Then I got to Eleazer Washburn, son of my fifth great grandparents Eleazer Washburn and Rachel Paulk. One of those shaky leaves appeared and I found images of the Springfield, Massachusetts vital records on Ancestry.com. This led to finding the birth records of Eleazer and his brother Roswell along with the marriage of their parents, Eleazer and Rachel. Now that I had a new record set, I searched for more Washburns (didn’t find any), but I found what I presumed to be the Paulk family. Some internet searches on the Paulk family led me to two journal articles detailing the family of Rachel’s mother back to Massachusetts in 1666. I still need to analyze the article and add it to my database.


Then started reviewing the information I had for Harriet Washburn. A family history had told me that she was the daughter of Eleazer and Rachel, born after the migrated to Ohio. Another shaky leaf lead me to census records after her marriage to William Flick/Fleak. Analyzing the tally marks on the 1820 and 1830 census for Eleazer, I realized that she didn’t fit into the family. Some research into the older woman living with her in 1850 showed that she was actually Eleazer’s niece and the daughter of James Washburn. A few searches later and I had found another article detailing the family back 2 generations and leading to another article about the Mayflower. I still need to deal with all of that information.

 
I finally make it through the Washburn family, finding the marriage of Flora Washburn to James Russell on 21 October 1891 in Ross County, Ohio and following them to Lewis County, Washington where she died in 1930.
 
The next find came when I started reviewing the Weiss family in Heimbach, Germany. I realized that I had only found my direct line in the German indexes on FamilySearch. And even those I hadn’t tried very hard to get back another generation. So I found the Weiss family and its collateral lines in the indexes and will at some point order the microfilm and get the original records. Then I realized that I had probably never done the same thing on the Bank family in Bleichheim, Germany. No wonder I could never find them. They were actually the Von Bank family. So there were some more branches added to the tree.
 
I had also neglected the Westrich family in Bruecken, Germany. They got the same treatment with the same results. But then I got shaky leaves telling me that Jacob Westrich and Anna Margaretha Huber immigrated to Ohio. I still need to do the research on this information, but if it’s true, it means that my immigrant ancestor had both sets of grandparents in America when he crossed the Atlantic.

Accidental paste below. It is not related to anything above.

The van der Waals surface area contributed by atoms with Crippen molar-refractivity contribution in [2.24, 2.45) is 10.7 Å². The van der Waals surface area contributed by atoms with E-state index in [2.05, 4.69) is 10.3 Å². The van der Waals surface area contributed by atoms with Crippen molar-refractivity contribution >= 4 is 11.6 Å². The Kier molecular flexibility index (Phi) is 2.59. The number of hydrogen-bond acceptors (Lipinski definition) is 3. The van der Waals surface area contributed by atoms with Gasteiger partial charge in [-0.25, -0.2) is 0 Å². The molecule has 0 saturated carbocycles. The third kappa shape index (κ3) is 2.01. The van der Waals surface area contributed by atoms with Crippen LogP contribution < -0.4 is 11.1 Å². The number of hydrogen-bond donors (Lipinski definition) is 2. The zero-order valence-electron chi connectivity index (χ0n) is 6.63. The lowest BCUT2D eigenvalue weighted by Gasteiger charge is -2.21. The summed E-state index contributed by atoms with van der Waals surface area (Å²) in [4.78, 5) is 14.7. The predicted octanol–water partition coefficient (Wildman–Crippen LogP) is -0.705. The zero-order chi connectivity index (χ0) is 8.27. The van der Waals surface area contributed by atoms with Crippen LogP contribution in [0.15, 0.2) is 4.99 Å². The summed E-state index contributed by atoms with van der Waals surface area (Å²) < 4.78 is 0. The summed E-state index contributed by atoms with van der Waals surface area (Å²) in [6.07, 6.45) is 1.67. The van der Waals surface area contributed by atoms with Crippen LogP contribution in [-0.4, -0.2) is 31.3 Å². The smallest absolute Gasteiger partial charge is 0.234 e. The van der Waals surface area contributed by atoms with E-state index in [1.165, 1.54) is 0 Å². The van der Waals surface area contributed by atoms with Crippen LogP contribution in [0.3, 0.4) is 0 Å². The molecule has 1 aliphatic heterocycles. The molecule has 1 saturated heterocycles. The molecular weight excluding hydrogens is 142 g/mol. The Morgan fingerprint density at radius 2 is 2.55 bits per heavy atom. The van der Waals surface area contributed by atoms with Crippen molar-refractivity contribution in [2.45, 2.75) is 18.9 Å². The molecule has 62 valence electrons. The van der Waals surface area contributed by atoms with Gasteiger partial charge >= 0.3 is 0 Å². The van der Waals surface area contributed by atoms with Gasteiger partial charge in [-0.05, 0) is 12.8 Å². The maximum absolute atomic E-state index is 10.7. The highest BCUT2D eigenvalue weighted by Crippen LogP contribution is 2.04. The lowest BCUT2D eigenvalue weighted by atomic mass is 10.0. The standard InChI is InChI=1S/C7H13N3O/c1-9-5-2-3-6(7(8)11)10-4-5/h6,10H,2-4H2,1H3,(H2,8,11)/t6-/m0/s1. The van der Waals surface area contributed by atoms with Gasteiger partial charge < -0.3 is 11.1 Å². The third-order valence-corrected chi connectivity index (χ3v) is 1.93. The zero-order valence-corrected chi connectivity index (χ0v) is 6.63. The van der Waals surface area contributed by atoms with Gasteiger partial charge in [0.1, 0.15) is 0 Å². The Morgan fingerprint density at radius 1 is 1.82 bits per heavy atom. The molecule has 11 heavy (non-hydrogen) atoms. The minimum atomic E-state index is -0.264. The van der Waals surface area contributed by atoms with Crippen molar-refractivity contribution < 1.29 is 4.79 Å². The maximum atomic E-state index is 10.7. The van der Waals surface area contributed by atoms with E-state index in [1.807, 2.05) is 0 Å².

Again, I thought I could sail through the rest of the Ws. But I was wrong again. I found the 1810 and 1820 censuses for Andrew Works. Not sure why I never looked for these before. I also found the probate for his probable father, Joseph, in Owen County, Kentucky. Andrew reportedly died in 1824, but I didn’t find any probate for him. It looks like I’ll be having some more fun in deed records to make sure I have the right guy.
 
And finally I was done with the W surnames. I can’t believe how much I found and it will take me all summer to finished analyzing everything I found. No X names, so just 2 letters left.
 

Cleaning Up The Letter V

I’ve started a project cleaning up my database. Whenever I finish a letter of the alphabet, I’ll write a blog post to report about what I learned about the surnames that start with that letter.

5 names that have a V surname makes for quick work and unfortunately no finds. But I do have an idea about one of them. We’ll see what the books at ACPL can do for me.

Next up is the letter W. It will take a 2-3 weeks to get through.

Cleaning Up The Letter U

I’ve started a project cleaning up my database. Whenever I finish a letter of the alphabet, I’ll write a blog post to report about what I learned about the surnames that start with that letter.

 

I love quick letters. The only thing I found with the U surnames in my database (all 8 names) was that I had never recorded the place of birth and place of marriage for Louis Ulsamer. I had the records that told me where he was born and married, but I never filled in that field in my database. 

Look for the letter V cleanup tomorrow.

Letter L

Letter R

Letter S

Cleaning Up The Letter T

I’ve started a project cleaning up my database. Whenever I finish a letter of the alphabet, I’ll write a blog post to report about what I learned about the surnames that start with that letter.

After a great week at the NGS conference, I was able to finish up the T surnames in my database. Not many names, but I did find one new thing. I found Mary Elizabeth Thompson, widow of Melancthon Eleazar Washburn, living with her married daughter in 1910 in Indianapolis.